Squid Game: A “Green Light” for Netflix


Anthony Abrahantes

The new K-drama “Squid Game” quickly rises to #1 on Netflix and is almost the most watched show on the platform.

Michael Evelyn, Staff Writer

Director: Hwang Dong-hyuk

Composer: Jung Jae-Il

Release Date: Sep. 17, 2021

Netflix Rating: TV-MA

Starring: Lee Jung-Jae (Seong Gi-Hung), Hoyeon Jung (Sae-Byeok), Park Hae Soo (Cho Sang-Woo), Wi Ha-joon (Joon-ho), Anupam Tripathi (Abdul Ali) and Oh Yeong-su (Oh Il-nam)

Our rating: A+

Quickly growing in popularity since its release, “Squid Game” is Netflix’s newest K-drama series. This gory drama follows a middle aged South Korean man named Seong Gi-Hung who is millions of Won (the Korean currency) in debt as he competes in a series of games to try and win a prize against hundreds of others in his same financial situation. Within a week of the series being released, it rose to the number one spot of Netflix and has even received a 100% on rotten tomatoes. This show displays excellent scenes of drama, action and character development which enhance the quality of the show making it a must watch for anyone looking for a great and fairly short story.

The first thing that this show does excellently is its subversion of the audience’s expectation at every chance. For example, as the participants of the game wake up to commence the first game, it is presented as an innocent game that they used to play as children. The first game was a game of “ed light, green light with a colorful set and field to play on, so naturally some of the participants did not take the game too seriously. However, after seeing that the first person to break the rules is instantly shot and killed, both the audience and the players realize that this game would not be as simple as it was presented to be.

The settings of each game and the entire game area were also built in a way to look playful and innocent. The settings of all the games was a peaceful environment giving a contrasting sense of ease for such a horrific game. Even the building that the players were kept in seemed very peaceful, although the games were anything but that to further emphasize the disconnection of the games and the settings they were held in.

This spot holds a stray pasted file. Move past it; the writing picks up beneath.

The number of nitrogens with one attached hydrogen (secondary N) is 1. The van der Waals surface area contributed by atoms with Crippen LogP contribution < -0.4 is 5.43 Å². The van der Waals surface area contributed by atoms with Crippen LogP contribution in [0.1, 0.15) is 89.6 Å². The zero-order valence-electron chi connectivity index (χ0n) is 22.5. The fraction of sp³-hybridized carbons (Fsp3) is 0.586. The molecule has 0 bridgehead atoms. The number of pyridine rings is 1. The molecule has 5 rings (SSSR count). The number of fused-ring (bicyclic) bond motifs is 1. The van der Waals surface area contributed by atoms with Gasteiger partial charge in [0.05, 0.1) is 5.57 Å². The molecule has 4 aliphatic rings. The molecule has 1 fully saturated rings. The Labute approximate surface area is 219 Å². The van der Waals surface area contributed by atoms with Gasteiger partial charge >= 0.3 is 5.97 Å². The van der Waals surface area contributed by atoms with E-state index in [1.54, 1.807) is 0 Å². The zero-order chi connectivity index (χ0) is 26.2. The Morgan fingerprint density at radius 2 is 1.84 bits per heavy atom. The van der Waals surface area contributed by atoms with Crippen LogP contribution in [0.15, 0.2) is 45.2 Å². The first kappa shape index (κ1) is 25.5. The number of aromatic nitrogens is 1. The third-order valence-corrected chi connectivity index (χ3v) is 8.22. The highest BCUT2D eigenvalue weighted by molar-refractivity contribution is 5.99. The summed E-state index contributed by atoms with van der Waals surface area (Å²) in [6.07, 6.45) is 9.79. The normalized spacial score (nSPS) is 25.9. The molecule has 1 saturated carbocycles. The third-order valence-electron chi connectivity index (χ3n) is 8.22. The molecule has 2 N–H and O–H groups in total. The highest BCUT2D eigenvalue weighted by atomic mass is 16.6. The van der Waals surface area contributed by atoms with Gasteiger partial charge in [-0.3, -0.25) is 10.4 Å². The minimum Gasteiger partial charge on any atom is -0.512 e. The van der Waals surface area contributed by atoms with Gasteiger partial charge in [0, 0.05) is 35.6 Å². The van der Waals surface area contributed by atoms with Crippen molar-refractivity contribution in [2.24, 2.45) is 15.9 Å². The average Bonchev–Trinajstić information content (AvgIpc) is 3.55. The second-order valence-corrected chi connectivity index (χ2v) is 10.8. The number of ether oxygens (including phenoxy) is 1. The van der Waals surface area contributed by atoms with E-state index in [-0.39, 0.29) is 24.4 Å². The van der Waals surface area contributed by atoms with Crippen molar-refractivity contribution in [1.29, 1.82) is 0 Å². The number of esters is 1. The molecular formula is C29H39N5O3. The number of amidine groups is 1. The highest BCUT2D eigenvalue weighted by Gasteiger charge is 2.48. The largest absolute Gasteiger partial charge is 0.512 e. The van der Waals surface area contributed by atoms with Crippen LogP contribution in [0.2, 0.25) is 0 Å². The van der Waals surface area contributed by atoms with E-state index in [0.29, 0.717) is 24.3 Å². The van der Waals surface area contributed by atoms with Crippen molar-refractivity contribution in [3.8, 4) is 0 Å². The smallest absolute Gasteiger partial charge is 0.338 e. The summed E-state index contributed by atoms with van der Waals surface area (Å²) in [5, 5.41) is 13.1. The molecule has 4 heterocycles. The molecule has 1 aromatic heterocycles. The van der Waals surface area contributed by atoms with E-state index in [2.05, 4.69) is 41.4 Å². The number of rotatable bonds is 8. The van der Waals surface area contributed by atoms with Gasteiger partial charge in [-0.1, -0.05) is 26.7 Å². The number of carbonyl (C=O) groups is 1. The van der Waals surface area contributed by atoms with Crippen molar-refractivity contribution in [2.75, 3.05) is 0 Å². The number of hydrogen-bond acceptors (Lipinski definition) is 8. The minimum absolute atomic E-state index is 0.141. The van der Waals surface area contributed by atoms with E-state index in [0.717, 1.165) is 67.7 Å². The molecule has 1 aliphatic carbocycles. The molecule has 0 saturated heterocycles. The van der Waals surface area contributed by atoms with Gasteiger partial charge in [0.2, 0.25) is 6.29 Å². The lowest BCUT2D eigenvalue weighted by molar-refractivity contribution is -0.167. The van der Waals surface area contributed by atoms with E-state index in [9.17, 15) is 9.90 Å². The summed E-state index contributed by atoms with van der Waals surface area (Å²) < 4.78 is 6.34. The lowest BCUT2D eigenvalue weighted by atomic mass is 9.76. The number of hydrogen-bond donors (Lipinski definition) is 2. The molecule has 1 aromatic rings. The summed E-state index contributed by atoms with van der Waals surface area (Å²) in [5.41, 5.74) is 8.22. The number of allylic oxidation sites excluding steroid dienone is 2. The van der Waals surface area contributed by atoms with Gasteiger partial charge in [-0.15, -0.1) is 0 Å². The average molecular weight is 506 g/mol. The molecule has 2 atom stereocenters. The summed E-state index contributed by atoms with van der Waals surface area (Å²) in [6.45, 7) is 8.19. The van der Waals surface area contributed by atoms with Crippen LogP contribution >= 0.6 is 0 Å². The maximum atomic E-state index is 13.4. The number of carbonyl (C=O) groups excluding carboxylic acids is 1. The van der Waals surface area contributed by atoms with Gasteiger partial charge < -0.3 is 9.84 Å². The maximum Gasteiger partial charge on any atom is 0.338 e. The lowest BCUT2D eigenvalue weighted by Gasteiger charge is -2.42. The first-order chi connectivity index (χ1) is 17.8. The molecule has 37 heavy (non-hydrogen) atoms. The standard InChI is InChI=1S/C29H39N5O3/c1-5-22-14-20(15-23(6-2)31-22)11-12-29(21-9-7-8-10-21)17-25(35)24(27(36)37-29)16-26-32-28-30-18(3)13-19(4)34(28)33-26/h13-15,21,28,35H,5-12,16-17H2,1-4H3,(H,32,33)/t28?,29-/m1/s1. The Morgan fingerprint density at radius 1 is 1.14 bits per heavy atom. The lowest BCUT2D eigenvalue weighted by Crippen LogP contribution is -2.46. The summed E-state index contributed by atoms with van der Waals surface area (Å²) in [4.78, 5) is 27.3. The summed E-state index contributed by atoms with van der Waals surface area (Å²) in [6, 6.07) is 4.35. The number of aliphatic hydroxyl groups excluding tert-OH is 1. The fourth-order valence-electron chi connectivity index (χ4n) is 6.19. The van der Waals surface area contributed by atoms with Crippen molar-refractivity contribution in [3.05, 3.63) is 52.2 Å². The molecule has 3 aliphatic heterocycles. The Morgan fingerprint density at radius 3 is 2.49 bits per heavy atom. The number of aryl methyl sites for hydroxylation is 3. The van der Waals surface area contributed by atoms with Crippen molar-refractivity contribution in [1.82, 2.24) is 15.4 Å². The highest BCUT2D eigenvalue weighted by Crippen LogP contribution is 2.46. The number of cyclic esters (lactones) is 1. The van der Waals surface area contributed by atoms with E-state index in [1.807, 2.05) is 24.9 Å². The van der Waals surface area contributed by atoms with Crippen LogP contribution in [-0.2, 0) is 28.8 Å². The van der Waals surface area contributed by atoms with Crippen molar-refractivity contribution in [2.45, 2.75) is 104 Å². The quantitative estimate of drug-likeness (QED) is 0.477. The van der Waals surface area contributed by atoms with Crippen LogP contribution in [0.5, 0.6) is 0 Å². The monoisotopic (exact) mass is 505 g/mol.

The shock of seeing hundreds of people eliminated in the first game set a tone for the rest of the series showing that it would not hold back in the amount of bloodshed that would be shown. This made it feel as if no character was ever safe and that even the main group of characters were vulnerable to the game.

“I just started watching the show after most of my friends told me to start it. I’m only two episodes in and I love the show,” Senior Isabella Flores said.

The acting of all the characters was flawless and all the actors felt as if they were very comfortable in the characters that they played. Every decision, line of dialogue and action of all the characters felt as if it was justified by the personalities of the characters. Some characters were presented as charismatic and caring, so it made sense when they cooperated with other players and often tried to help others. Other characters were shown to be ruthless and mean so it made sense when they did not try and save someone or betrayed another player.

There are very few things that were bad about the show. The usual flaw in many shows like this, where players have to figure out a game, is that many characters die in pointless ways and their deaths could have been easily avoided. However, this show was able to not fall into this trap. The ending did feel a bit rushed and did not make too much sense, but this is acceptable for now since it is just the first season.

Overall, this show is almost perfect. Every aspect of the show enhances its quality and provides an excellent story. “Squid Game” is available on Netflix and has nine episodes which are each about 50 minutes long. This show is a must watch and although season two has not been confirmed, it is very likely that it will happen, seeing the overwhelmingly positive feedback from viewers.